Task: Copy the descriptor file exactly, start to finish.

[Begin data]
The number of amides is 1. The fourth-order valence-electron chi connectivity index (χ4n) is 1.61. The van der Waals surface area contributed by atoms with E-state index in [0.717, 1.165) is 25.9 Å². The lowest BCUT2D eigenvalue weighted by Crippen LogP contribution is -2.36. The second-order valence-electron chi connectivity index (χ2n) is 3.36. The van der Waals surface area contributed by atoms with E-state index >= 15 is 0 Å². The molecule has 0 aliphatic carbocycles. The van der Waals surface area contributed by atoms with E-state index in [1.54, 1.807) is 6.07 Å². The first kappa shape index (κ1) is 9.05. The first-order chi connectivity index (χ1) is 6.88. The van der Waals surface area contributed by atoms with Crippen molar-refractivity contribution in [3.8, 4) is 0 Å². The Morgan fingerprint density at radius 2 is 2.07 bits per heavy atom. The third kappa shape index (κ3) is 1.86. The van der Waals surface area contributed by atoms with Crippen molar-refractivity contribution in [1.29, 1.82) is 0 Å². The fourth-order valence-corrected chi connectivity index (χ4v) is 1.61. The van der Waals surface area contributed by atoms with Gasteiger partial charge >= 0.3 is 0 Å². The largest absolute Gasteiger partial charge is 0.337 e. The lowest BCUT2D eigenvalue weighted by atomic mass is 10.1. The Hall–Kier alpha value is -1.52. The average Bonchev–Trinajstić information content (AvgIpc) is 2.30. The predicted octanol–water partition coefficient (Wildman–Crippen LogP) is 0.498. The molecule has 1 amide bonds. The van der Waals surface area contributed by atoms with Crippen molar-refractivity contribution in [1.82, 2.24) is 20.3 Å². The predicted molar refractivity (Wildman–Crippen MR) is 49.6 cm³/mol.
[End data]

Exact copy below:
The number of amides is 1. The fourth-order valence-electron chi connectivity index (χ4n) is 1.61. The van der Waals surface area contributed by atoms with E-state index in [0.717, 1.165) is 25.9 Å². The lowest BCUT2D eigenvalue weighted by Crippen LogP contribution is -2.36. The second-order valence-electron chi connectivity index (χ2n) is 3.36. The van der Waals surface area contributed by atoms with E-state index >= 15 is 0 Å². The molecule has 0 aliphatic carbocycles. The van der Waals surface area contributed by atoms with E-state index in [1.54, 1.807) is 6.07 Å². The first kappa shape index (κ1) is 9.05. The first-order chi connectivity index (χ1) is 6.88. The van der Waals surface area contributed by atoms with Crippen molar-refractivity contribution in [3.8, 4) is 0 Å². The Morgan fingerprint density at radius 2 is 2.07 bits per heavy atom. The third kappa shape index (κ3) is 1.86. The van der Waals surface area contributed by atoms with Crippen molar-refractivity contribution in [1.29, 1.82) is 0 Å². The fourth-order valence-corrected chi connectivity index (χ4v) is 1.61. The van der Waals surface area contributed by atoms with Gasteiger partial charge >= 0.3 is 0 Å². The largest absolute Gasteiger partial charge is 0.337 e. The lowest BCUT2D eigenvalue weighted by atomic mass is 10.1. The Hall–Kier alpha value is -1.52. The average Bonchev–Trinajstić information content (AvgIpc) is 2.30. The predicted octanol–water partition coefficient (Wildman–Crippen LogP) is 0.498. The molecule has 1 amide bonds. The van der Waals surface area contributed by atoms with Crippen molar-refractivity contribution in [1.82, 2.24) is 20.3 Å². The predicted molar refractivity (Wildman–Crippen MR) is 49.6 cm³/mol.